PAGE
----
top of page

Judas Iscariot

To us in the twenty-first century, the very name Judas is a picture of treachery and betrayal, a name not given to new-born babies, but in the time of Christ, it was an honorable name. One of the twelve tribes of Israel was named Judah, and King David emerged from that tribe. Maybe Judas was named after Judas Maccabeus, an Israelite who led the Jews to victory over the Seleucid Empire, more than 175 years earlier after Antiochus Epiphanes sought to destroy the Jewish faith and change the Jewish culture and language. His surname, Iscariot, tells us the town that Judas came from, i.e., ish (“man”) of Kerioth, a small village in the south of Judea.

Judas had so mastered the art of hypocrisy and deception that, when Jesus told the twelve during the Last Supper that one among them would betray Him, none of the eleven knew who was the betrayer:

20When evening came, Jesus was reclining at the table with the Twelve. 21And while they were eating, he said, "I tell you the truth, one of you will betray me." 22They were very sad and began to say to him one after the other, "Surely not I, Lord?" (Matthew 26:20-22). 

Judas was still trying to hide his betrayal from the others by saying to Messiah, "‘Surely not I, Rabbi?' Jesus answered, ‘Yes, it is you'" (Matthew 26:25). Judas was more than likely sitting at the table in the place of honor to Jesus' left side as he tried to hide what he was planning. We know this because the Lord was in easy reach of Judas to hand him a piece of bread that Jesus dipped into the dish. The apostle John gives us more information here:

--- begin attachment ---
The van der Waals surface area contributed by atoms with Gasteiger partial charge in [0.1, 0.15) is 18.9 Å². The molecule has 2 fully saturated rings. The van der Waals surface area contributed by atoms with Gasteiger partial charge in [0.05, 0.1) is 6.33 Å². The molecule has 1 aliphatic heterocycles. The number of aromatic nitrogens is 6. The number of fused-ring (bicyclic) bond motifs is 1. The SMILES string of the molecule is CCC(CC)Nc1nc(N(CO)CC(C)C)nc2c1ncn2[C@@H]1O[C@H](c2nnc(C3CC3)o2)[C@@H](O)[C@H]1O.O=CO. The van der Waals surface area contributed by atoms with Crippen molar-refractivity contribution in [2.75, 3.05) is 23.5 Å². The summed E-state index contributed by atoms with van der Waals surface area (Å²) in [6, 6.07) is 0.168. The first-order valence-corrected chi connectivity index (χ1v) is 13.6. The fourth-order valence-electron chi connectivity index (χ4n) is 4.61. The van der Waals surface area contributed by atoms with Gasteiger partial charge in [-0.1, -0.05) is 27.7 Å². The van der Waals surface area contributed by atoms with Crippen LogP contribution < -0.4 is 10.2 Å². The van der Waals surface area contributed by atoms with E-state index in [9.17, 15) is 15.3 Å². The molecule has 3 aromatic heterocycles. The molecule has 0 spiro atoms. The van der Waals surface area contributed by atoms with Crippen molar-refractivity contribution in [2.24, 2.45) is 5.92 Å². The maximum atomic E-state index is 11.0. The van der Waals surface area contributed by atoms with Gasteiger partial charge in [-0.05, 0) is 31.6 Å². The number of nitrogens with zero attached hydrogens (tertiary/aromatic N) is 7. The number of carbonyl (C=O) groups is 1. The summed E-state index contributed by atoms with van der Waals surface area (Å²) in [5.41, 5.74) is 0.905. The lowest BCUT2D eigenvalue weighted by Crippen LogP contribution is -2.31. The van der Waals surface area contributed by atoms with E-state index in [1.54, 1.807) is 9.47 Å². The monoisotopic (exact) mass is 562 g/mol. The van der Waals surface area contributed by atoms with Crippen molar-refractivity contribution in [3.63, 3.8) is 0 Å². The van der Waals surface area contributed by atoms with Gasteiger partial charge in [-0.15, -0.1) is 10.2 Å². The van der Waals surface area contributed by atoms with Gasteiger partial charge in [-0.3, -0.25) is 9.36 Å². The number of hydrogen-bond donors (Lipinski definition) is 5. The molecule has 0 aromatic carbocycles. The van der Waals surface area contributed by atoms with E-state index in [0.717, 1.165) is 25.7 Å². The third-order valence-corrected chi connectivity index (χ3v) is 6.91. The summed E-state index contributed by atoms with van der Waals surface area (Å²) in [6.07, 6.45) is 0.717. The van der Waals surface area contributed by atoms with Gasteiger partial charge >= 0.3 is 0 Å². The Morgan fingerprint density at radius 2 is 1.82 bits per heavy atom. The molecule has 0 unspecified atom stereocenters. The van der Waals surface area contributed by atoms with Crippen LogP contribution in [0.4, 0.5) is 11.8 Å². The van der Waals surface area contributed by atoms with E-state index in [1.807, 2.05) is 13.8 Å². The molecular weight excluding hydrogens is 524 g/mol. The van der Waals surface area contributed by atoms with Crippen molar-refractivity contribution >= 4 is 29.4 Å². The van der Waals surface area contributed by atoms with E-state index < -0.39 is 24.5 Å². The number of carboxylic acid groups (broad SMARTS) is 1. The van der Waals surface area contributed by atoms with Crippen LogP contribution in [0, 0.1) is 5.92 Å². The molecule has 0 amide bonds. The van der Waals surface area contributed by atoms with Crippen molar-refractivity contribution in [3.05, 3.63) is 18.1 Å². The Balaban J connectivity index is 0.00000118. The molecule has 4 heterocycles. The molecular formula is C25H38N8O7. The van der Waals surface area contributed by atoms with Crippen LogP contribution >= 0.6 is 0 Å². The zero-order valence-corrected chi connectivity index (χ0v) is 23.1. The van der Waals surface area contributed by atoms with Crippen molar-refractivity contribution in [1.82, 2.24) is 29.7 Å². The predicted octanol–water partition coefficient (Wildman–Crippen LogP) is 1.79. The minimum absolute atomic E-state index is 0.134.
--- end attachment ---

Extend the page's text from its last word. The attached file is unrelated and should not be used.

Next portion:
21After he had said this, Jesus was troubled in spirit and testified, "I tell you the truth, one of you is going to betray me." 22His disciples stared at one another, at a loss to know which of them he meant. 23One of them, the disciple whom Jesus loved, was reclining next to him. 24Simon Peter motioned to this disciple and said, "Ask him which one he means." 25Leaning back against Jesus, he asked him, "Lord, who is it?" 26Jesus answered, "It is the one to whom I will give this piece of bread when I have dipped it in the dish." Then, dipping the piece of bread, he gave it to Judas Iscariot, son of Simon. 27As soon as Judas took the bread, Satan entered into him (John 13:21-27).

The order of seating was John's reclining to the right of Jesus with his head against Jesus' chest. Although we do not know for sure, some have assumed that Peter was to John's right because Peter asks John to ask Jesus a question ("Ask Him which one He means"(v. 24). It could be that Judas was at the left hand of Jesus, one of the two honored places to Messiah’s left and right.

How did Judas get to the other seat of honor at Jesus' left? Luke tells us of a dispute that went on at the Last Supper over which of them was considered the greatest (Luke 22:24). It could be that Peter was upset at getting a lesser position around the table due to Judas seating himself alongside Jesus. Their desire for the best position could have come to the fore because there was an expectation that the kingdom of God would soon be revealed. This desire for a higher station or status must be uprooted out of the heart of the Christian. We are servants, and we should be ready to take the lowest place, and with a glad and willing heart. Let’s talk some more about this tomorrow. Keith Thomas

Taken from the series on the Gospel of Luke. Click on study 58. The Betrayal of Jesus.

Thanks for subscribing!

bottom of page